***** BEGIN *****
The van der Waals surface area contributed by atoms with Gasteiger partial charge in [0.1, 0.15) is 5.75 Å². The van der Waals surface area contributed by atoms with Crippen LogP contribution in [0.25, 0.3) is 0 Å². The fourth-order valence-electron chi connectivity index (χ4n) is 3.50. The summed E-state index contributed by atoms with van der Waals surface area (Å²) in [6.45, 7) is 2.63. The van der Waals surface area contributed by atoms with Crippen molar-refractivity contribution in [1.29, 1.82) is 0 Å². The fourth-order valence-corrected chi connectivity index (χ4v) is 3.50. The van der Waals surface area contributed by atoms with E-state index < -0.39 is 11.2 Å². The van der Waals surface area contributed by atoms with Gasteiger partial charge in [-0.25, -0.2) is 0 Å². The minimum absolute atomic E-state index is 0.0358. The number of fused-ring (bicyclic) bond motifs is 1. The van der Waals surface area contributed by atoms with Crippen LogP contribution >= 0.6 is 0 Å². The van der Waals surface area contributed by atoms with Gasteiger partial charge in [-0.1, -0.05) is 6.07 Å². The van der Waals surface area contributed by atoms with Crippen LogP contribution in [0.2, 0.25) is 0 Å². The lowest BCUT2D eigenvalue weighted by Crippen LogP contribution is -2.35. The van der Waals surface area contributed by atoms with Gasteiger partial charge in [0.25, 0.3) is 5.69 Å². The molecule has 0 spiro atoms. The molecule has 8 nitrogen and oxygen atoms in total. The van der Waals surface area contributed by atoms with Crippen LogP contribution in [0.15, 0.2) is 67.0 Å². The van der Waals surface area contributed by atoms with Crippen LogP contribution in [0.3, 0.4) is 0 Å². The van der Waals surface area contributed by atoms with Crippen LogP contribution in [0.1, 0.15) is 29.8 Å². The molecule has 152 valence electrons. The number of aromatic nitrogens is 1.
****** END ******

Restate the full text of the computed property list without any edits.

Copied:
The van der Waals surface area contributed by atoms with Gasteiger partial charge in [0.1, 0.15) is 5.75 Å². The van der Waals surface area contributed by atoms with Crippen LogP contribution in [0.25, 0.3) is 0 Å². The fourth-order valence-electron chi connectivity index (χ4n) is 3.50. The summed E-state index contributed by atoms with van der Waals surface area (Å²) in [6.45, 7) is 2.63. The van der Waals surface area contributed by atoms with Crippen molar-refractivity contribution in [1.29, 1.82) is 0 Å². The fourth-order valence-corrected chi connectivity index (χ4v) is 3.50. The van der Waals surface area contributed by atoms with E-state index < -0.39 is 11.2 Å². The van der Waals surface area contributed by atoms with Gasteiger partial charge in [-0.25, -0.2) is 0 Å². The minimum absolute atomic E-state index is 0.0358. The number of fused-ring (bicyclic) bond motifs is 1. The van der Waals surface area contributed by atoms with Crippen LogP contribution >= 0.6 is 0 Å². The van der Waals surface area contributed by atoms with Gasteiger partial charge in [-0.1, -0.05) is 6.07 Å². The van der Waals surface area contributed by atoms with Crippen LogP contribution in [0.2, 0.25) is 0 Å². The lowest BCUT2D eigenvalue weighted by Crippen LogP contribution is -2.35. The van der Waals surface area contributed by atoms with Gasteiger partial charge in [0.25, 0.3) is 5.69 Å². The molecule has 0 spiro atoms. The molecule has 8 nitrogen and oxygen atoms in total. The van der Waals surface area contributed by atoms with Crippen LogP contribution in [0.15, 0.2) is 67.0 Å². The van der Waals surface area contributed by atoms with Crippen LogP contribution in [0.3, 0.4) is 0 Å². The van der Waals surface area contributed by atoms with Crippen LogP contribution in [0.1, 0.15) is 29.8 Å². The molecule has 152 valence electrons. The number of aromatic nitrogens is 1.